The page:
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LibreOffice 24.2 is Here!

A packed LibreOffice upgrade has arrived with a new version naming scheme.

LibreOffice, the best open source alternative to Microsoft Office, has announced a new release with a change in how the versions are named.

Going forward, they will now follow a calendar-based version numbering scheme, with the “YY.M” format; So, in line with that, the new release is called LibreOffice 24.2, where 24 denotes the year 2024, and 2 denotes the month, February.

The last release that followed the older naming scheme was LibreOffice 7.6.

Of course, the new version numbering is not the only change with this release, join me as I take you through this release, and what it has to offer.

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LibreOffice 7.6: What's New?

With over 160 contributors working on the new features of LibreOffice 24.2, this release is extensive with many improvements.

Some key highlights include:

  • Improved Security
  • Editor Improvements
  • Better Compatibility with MS Office

Improved Security

a screenshot of libreoffice 24.2 new password strength meter

When adding passwords to documents, the password dialog now shows a password strength meter that uses zxcvbn-c to show the strength of an entered password.

Then there's a new password-based ODF encryption that works faster, hides metadata better, and has been hardened to better resist brute force attacks and tampering.

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Editor Improvements

a screenshot of libreoffice 24.2 comment styles

In the case of Writer, the word processor for LibreOffice, you can now use styles with comments that make it easier to distinguish multiple comments, with the Comment paragraph style being the default one.

There are updates to the multipage floating table support too, with improvements to overlap control, footnotes, borders, nesting, and more.

a screenshot of libreoffice 24.2 column row highlighting for active cell in calc

In the case of Calc, the spreadsheets app for LibreOffice, you can now highlight the Row and Column for the active cell for better pinpointing a piece of data in a sea of cells.

There is also a new search field in the Functions sidebar deck for quick access to the various functions on Calc, and support for the scientific number format that can be saved in ODF.

a screenshot of libreoffice 24.2 small caps support for impress

In the case of Impress, the presentation app for LibreOffice, support for small caps has been added, this will be handy for those who prefer using such characters in their text.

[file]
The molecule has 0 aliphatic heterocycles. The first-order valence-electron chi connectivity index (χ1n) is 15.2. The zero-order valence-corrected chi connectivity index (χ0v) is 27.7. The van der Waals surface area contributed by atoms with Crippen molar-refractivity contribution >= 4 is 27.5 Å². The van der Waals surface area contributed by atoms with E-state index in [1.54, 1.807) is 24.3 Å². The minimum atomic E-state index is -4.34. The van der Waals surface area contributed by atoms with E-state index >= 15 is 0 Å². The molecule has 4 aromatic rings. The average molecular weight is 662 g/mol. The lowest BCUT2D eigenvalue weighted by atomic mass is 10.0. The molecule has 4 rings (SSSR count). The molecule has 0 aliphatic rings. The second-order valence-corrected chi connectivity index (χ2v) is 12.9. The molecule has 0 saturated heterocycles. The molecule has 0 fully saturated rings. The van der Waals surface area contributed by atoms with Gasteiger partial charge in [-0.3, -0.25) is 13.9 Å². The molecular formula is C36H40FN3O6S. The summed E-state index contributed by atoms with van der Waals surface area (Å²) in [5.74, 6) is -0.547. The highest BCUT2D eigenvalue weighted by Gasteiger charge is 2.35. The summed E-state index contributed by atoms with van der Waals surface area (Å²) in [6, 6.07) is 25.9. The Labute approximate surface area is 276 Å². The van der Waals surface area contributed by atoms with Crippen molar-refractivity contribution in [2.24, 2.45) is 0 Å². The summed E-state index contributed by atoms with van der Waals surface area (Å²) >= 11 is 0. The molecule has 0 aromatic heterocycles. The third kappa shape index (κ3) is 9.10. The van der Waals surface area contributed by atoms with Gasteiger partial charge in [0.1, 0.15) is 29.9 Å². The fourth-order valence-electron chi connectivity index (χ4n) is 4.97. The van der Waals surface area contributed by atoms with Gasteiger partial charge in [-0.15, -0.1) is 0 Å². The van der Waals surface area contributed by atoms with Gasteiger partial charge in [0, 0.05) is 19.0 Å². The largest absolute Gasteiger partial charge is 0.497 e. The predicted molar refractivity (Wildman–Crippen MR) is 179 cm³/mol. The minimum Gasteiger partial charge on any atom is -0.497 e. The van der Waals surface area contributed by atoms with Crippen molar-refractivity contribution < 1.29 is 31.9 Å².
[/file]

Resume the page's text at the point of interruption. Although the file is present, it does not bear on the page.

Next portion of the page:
Additionally, the settings for Presenter Console and Remote Control have been moved to Slideshow > Slide Show Settings, with tweaks done to the labelling and dialog layout.

Better Compatibility with MS Office

With LibreOffice 24.2, users can take advantage of improved compatibility with the Microsoft Office suit.

You can expect things such as improvements to first page headers/footers OOXML import in Writer, optimized templates for Japanese text, support for the SVG OOXML extension, and more.

🛠️ Other Changes and Improvements

As for the rest, here are some other changes worth noting:

  • Improvements to how mouse positions are handled.
  • Saving AutoRecovery information is now enabled by default.
  • Better status bars in dialog menus that now report the correct accessible role for better screen reader support.
  • Various fixes to the NotebookBar options, that include menu improvements, better radio buttons, better print preview support, etc.

The LibreOffice 24.2 release comes close on the heels of the recently released ONLYOFFICE Docs 8.0, and is a packed one at that. You can go through the official announcement blog to learn more about it.

⚙️ How to Install/Upgrade?

You can get the latest release of LibreOffice from the official website or the Flathub store.

For upgrading, usually, LibreOffice is preinstalled on most major Linux distributions, you can just wait for your distro to provide the upgrade from its repository, the official LibreOffice PPA, or Flathub.

However, if you can't wait, then uninstall your existing LibreOffice installation and download the tar package (DEB or RPM) from the official website linked above, then extract the package to a directory.

Now, head into the folder named “DEBS” or “RPMS” depending on the tar you downloaded and use the right-click menu to open it in the terminal.

a screenshot showing a terminal window with the sudo command to install rpm of libreoffice

Then, type in one of the following commands according to the package you downloaded to install (Fedora or Debian-based distros):

sudo dnf install *.rpm
sudo dpkg -i *.deb

And that's it, you have successfully installed the latest LibreOffice release.

💬 What do you think of this release? Let me know of your thoughts below!

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